Douthat would admit to faults, and thus it's not really precise to say he holds himself apart from his judgment of others.

Rather, while he'd admit to failings in his execution of efforts to construct a meaningful life, he clearly does not question his overall project, his objectives, his aims.

Whereas the rest of us are judged for our execution as well as for our sorry, misplaced goals as well.

So I'm sure he has his share of humility. Alongside a satisfaction that he's on the right track, even if he does stumble off the path every now and again.

Blogger Unknown said...
Ross Douthat is a shit-faced doofus.

Blogger PurpleGirl said...
...and I always go in and pay for it. BECAUSE IT IS THE RIGHT THING TO DO.

Why is that so difficult that people need to create a punitive imaginary figure in order to do it?

Because they would take it and say the it's the cashier's fault she didn't see it and ring it up. One time, long ago, I was buying some dinnerware and the cashier gave me my change... $10 too much. I was counting the change, saw the mistake and returned to the check-out and gave it back to her. She was shocked that I did. But as you say, it's the right thing to do.

Blogger D. said...
Re: Self-flagellation: Mr. Douthat can go first.

The thing with the mystic state is that it can come to anyone, at any time, regardless of morality, religion, or state of wallet. Mystic revelations are individual, not group phenomena, and they tend to expand one's horizons toward the ineffable. Mr. Douthat is confusing fanaticism (which is a group phenomenon) with mysticism.

Anonymous Orin T. said...
You have it all wrong. Christians have created a loving, forgiving figure to take on the sins of the world so that we don't have to feel guilty when we do the wrong thing.

Blogger Bob said...
There's a saying, "Nobody is more Catholic than a convert." Certainly fits Douthat. I don't know about this Hersey Bar stuff, I think observant Catholics are a little more serious than that. A friend of mine gave up Facebook. Made a simple announcement on Ash Wednesday & disappeared. It suggests that he's finding something else, like more time for his family, not sitting there twiddling his thumbs while he waits for Easter. This is not mysticism; it is oractice. The decline of Christianity in Europe has resulted in something called "Emergent Church." Douthat wouldn't care for this, as it tends to be anti-hierarchical, & emphasizes that the connection between Christians of diverse views is itself mystical, which is a very old view.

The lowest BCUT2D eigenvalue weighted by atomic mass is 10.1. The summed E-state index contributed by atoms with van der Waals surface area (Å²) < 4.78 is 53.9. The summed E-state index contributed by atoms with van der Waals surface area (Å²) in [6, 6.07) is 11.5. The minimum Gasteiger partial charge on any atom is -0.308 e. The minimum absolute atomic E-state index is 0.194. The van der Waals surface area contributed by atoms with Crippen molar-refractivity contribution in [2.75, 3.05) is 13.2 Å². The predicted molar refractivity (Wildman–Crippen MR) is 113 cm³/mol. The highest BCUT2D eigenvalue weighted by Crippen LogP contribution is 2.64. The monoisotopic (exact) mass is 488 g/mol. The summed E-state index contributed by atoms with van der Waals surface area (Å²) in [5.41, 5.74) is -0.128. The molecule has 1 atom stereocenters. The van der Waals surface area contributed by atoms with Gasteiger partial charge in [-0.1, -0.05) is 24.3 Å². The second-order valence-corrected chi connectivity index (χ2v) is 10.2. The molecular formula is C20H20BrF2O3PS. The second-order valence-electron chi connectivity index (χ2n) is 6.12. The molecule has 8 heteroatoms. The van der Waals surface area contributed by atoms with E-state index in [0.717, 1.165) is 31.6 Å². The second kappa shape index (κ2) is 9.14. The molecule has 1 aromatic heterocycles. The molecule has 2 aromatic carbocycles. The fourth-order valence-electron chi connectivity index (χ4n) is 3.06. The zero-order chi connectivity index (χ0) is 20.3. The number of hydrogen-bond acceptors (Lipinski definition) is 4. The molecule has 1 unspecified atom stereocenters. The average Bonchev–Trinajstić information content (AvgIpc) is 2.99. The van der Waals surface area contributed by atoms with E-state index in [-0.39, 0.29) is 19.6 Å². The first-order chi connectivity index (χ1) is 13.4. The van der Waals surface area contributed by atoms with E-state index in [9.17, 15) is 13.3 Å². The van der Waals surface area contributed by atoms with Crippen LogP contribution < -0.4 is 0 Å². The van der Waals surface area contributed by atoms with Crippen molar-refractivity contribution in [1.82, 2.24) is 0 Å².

Anonymous PatD said...
Whatever Douthat is trying to say is beyond me. All mystics are spiritualists but spirituality does not require an element of mysticism. He falsely conflates the two to make some skeezy point as to how modern American Christiantists have hollowed out the contemporary religious experience.

Of course he is correct that those who use their sincere faith in order to establish some sort of political bons fides are just con men.

Anonymous mandt said...
"BECAUSE IT IS THE RIGHT THING TO DO" The right thing to do is give it to that homeless gal/guy, who sleeps on the sidewalk grate just down from that 'spiritual' food emporium called 'Whole Foods.'